A few words of gratitude for Akira Toriyama

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I love comics. Like many of my fellow Finns, I grew up following the adventures of Donald Duck, especially when they were authored by masters like Carl Barks and Don Rosa. I spent a lot of time sitting in the comic book section of the local library, reading every work on those shelves made by Hergé, René Goscinny, Albert Uderzo, Morris, and other European writers and artists. Of American authors, Bill Watterson and Jeff Smith among others made a similarly large impact on my reading habits and tastes.

It wasn't until my teens that Japanese comics — or "manga", as some may call them — were becoming popular among my nerd friends. Thankfully my English skills were decent enough at that point, because ordering American-published translations online was just about the only viable way of reading these black-and-white books. Scanlating eventually became a thing, but running out of official physical books and having to read the last few volumes of Love Hina on dial-up internet and in that crispy early scanlation quality was quite an experience.

Dragon Ball may not have been the first Japanese comic translated to Finnish, but its release in 2003 (19 years after its original Japanese serialization) certainly paved the way for the local manga translation industry. Little wonder, since by that time the Dragon Ball Z anime was already an incredibly popular TV show the world over. The creator of the series, Akira Toriyama, had gained prominence in his home country with his previous Weekly Shounen Jump serialization, Dr. Slump, but it was the best-selling manga series Dragon Ball that launched him to international fame.

What I saw in Toriyama's work was the spirit of all the other greats I'd read before him. His stories are fun and engaging, but as a bit of an aspiring artist myself, when I think of Dragon Ball I particularly admire his sheer skill at creating comics: the structure and composition, posing and movement, efficiency and clarity, scale and timing. The way the panels flow. How he uses everything from the speech bubbles, gutters, sounds effects, backgrounds and characters to intentionally lead your eyes exactly where they need to go, to create not just a sense of space but of time flowing on a static piece of paper. When you re-read Dragon Ball, try looking for these elements and see how effortlessly you're being guided to fill in with your imagination the spaces between and within the panels. This is exactly how I'd aspire to draw a comic.

Works of great people like him have in many ways brought me to where I am and taught me the skills I have, and I'm thankful for it. Akira Toriyama has sadly passed away, but on behalf of myself, the rest of the staff, and hopefully you, I wish and trust that his art will continue to inspire, teach, and entertain people all over the world for as long as we're here.
 
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  • Vegeta standing next to a grave while its raining at night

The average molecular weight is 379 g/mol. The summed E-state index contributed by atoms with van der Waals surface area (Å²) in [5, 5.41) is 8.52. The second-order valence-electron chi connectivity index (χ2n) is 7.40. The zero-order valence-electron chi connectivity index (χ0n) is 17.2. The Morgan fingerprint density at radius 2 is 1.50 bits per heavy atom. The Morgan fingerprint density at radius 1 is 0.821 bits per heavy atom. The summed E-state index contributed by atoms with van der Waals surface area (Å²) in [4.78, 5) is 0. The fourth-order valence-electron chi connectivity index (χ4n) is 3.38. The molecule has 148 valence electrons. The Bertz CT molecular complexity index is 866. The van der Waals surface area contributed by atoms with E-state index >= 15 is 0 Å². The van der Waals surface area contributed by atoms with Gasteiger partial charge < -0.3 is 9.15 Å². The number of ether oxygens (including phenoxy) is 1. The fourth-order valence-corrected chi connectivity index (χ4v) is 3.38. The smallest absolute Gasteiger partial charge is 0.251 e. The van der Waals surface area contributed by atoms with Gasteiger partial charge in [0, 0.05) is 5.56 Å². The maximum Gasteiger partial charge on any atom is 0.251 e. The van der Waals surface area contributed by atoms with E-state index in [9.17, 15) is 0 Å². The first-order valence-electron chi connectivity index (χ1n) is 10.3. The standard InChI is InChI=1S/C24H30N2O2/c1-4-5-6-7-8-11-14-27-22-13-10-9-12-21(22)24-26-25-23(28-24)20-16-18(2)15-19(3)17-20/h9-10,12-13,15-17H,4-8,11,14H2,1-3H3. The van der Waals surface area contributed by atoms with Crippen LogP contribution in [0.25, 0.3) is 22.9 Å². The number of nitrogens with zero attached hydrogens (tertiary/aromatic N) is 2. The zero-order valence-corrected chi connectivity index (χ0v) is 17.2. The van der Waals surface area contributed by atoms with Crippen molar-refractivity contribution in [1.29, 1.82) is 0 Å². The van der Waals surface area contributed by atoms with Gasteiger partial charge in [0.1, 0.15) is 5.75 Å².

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Today is 9th of march. He was just there even 3 months ago, two months ago, 2 weeks ago.....:qq: It's been a while since I last perceived time like a cold wall that is slowly getting thicker. Whether it's frieza's 5 minutes or 5 minutes spent inside time chamber.

I had much to say but I'd rather go back to training than sharing bitter past which would have been far worse without DBZ and anime. I need to show him the progress of my training derived from his simple teachings. He booked all my remaining birthdays after all.
 
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I haven't been hit this hard since Kazuki Takahashi passed. It's a tragedy of unimaginable magnitude. His passing has made the world a little less bright. Otaku will be reading his works even a century from now, so in that sense, he has achieved true immortality.
 
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I've not read or watched much Dragon Ball, nor his other works, (I should probably fix that now) but his influence on what I have read and watched is very apparent. So if nothing else I'm very appreciative of how he's shaped the industry and creators I have come to know and love.
Thank You.
 
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Dragon ball has had such a positive influence on my life. It got me into lifting and motivated me enough to get into a good university. Toriyama's passing was so abrupt, and it could not have happened at a worse time since 2024 was supposed to be the big year of dragon ball; It's the year of the dragon, and Toriyama was also in the process of making daima. As such, this incident is very tragic even if I don't know him personally, and have only seen some pictures of him. Regardless, the impact he had on me, many others, the whole manga and anime industry, and the entire world is significant to say the least, and his legacy shall forever live on. As Tite Kubo said, Toriyama is immortal if his works are remembered, which they will be.
 
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I haven't been hit this hard since Kazuki Takahashi passed. It's a tragedy of unimaginable magnitude. His passing has made the world a little less bright. Otaku will be reading his works even a century from now, so in that sense, he has achieved true immortality.
Kazuki Takahashi died a protagonist so his death is more of a reward.
 

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